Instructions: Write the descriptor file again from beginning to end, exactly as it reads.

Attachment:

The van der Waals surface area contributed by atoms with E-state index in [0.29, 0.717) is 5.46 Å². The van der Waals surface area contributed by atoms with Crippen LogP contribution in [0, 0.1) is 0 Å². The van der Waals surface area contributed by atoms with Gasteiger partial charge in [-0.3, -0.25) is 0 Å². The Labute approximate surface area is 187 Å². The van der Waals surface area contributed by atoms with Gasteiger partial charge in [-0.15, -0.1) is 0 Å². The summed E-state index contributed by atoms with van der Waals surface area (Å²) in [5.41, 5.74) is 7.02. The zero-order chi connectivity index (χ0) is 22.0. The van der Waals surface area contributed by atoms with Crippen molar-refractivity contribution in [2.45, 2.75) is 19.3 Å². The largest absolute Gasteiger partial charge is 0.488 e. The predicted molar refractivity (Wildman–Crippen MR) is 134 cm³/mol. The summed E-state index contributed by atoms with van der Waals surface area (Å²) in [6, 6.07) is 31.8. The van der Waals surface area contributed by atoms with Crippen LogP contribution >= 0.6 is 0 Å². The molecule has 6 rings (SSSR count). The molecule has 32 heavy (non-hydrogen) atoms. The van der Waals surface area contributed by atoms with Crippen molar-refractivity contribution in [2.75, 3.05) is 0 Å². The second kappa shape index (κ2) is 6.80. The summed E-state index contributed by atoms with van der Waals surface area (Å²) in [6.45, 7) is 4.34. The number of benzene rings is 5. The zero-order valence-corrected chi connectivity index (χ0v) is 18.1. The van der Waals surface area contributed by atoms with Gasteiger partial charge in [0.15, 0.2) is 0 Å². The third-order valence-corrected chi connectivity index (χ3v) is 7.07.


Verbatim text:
The van der Waals surface area contributed by atoms with E-state index in [0.29, 0.717) is 5.46 Å². The van der Waals surface area contributed by atoms with Crippen LogP contribution in [0, 0.1) is 0 Å². The van der Waals surface area contributed by atoms with Gasteiger partial charge in [-0.3, -0.25) is 0 Å². The Labute approximate surface area is 187 Å². The van der Waals surface area contributed by atoms with Gasteiger partial charge in [-0.15, -0.1) is 0 Å². The summed E-state index contributed by atoms with van der Waals surface area (Å²) in [5.41, 5.74) is 7.02. The zero-order chi connectivity index (χ0) is 22.0. The van der Waals surface area contributed by atoms with Crippen molar-refractivity contribution in [2.45, 2.75) is 19.3 Å². The largest absolute Gasteiger partial charge is 0.488 e. The predicted molar refractivity (Wildman–Crippen MR) is 134 cm³/mol. The summed E-state index contributed by atoms with van der Waals surface area (Å²) in [6, 6.07) is 31.8. The van der Waals surface area contributed by atoms with Crippen LogP contribution >= 0.6 is 0 Å². The molecule has 6 rings (SSSR count). The molecule has 32 heavy (non-hydrogen) atoms. The van der Waals surface area contributed by atoms with Crippen molar-refractivity contribution in [2.75, 3.05) is 0 Å². The second kappa shape index (κ2) is 6.80. The summed E-state index contributed by atoms with van der Waals surface area (Å²) in [6.45, 7) is 4.34. The number of benzene rings is 5. The zero-order valence-corrected chi connectivity index (χ0v) is 18.1. The van der Waals surface area contributed by atoms with Gasteiger partial charge in [0.15, 0.2) is 0 Å². The third-order valence-corrected chi connectivity index (χ3v) is 7.07.